It's 7:30 in the morning on a cool, overcast Sunday in San Francisco's Cow Hollow neighbourhood, a wedge of upscale housing lodged securely between the Golden Gate Bridge and Fisherman's Wharf. This is the third morning in a row my husband, Dave, and I have loaded our son, Nathan, into his stroller and staggered through the gates at Moscone playground, a five-minute hike from the hotel.
And we're not the only ones here. Other parents are wheeling in, clutching colossal cups of Jamba Juice smoothies.
Last time we visited San Francisco, we were newly married and carefree, having booked our tickets for a last-minute Easter vacation. We sipped drinks in romantic restaurants perched over the ocean, toured Napa Valley and, gasp, slept in.
Fast-forward three years.
My back hurts from lugging a diaper bag. Extra napkins equal fine dining. And we can't pass a playground without taking it for a spin. Still, there's nothing like offspring to make you feel like an adopted city's resident, ensconced in the secret club of other bleary-eyed parents at local parks. Here you can absorb a city's underlying pulse, one that's mostly ignored by tourists who come armed with checklists of cathedrals to see and nightclubs to do.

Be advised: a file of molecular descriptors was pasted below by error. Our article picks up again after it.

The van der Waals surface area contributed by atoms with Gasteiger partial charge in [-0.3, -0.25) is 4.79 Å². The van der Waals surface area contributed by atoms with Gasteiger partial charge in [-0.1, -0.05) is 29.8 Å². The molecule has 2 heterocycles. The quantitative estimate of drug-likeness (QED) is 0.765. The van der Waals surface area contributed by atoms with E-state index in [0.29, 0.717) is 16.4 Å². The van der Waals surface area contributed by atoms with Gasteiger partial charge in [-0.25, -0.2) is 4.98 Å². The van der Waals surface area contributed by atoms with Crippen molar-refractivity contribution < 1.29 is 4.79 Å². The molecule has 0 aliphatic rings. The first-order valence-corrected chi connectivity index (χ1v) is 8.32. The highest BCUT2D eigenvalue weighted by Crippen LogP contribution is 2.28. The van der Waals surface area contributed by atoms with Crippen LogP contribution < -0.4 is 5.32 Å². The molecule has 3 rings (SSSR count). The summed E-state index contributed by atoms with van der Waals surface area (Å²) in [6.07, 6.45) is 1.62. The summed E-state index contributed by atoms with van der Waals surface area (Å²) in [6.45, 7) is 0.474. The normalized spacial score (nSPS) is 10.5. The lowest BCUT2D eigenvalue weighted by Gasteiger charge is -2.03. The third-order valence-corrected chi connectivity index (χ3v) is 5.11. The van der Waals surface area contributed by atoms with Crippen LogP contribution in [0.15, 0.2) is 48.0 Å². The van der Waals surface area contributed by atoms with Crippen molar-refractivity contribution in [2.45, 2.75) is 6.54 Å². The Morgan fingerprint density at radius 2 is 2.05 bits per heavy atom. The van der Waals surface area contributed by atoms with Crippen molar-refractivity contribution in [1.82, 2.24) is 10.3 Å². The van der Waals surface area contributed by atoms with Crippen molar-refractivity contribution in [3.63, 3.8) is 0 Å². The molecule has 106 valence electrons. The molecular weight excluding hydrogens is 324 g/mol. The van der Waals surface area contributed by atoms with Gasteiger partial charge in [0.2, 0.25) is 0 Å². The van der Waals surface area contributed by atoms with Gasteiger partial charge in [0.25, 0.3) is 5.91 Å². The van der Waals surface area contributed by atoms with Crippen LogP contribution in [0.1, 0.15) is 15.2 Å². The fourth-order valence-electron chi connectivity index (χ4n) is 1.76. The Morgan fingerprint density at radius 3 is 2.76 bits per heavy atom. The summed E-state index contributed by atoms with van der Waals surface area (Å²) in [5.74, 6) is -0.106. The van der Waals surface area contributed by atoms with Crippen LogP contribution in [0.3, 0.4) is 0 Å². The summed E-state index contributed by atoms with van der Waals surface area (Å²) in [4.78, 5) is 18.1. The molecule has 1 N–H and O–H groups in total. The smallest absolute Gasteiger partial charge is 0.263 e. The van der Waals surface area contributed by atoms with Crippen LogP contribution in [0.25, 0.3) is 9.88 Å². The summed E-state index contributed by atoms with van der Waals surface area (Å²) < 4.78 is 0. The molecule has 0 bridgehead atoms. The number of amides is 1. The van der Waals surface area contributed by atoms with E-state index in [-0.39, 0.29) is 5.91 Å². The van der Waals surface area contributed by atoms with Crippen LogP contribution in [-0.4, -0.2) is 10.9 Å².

And, despite the fact that "impractical" is listed as a synonym for "romantic," new and more experienced parents with school-aged children can travel to romantic destinations -- Paris, New York, San Francisco and Montreal -- and still have a good time, if they learn how to set their expectations at kid height.
"The city ceases to have a night life," says Michael Forbes, a father in Toronto who rented a Paris apartment a few months ago with his wife and 21-month-old daughter for 10 days. "Great restaurants, cool bars and even movies are no longer options. But you do get to discover new things and new places that you may have previously taken for granted, like parks and public art."
Paris has a dual reputation for both being romantic and patronizing. But Forbes says he was happily surprised by how accommodating locals were. Waiters slipped Madeleine cookies as her parents waited for take-out meals. They accomplished quick diaper changes on the bench in front of the Louvre without suffering the hairy eyeball. His apartment's concierge found a crib.
Heather Jack, a Vancouver-based mom, also travelled to Paris with her husband and three boys and says older kids are portable when travelling -- up to a point.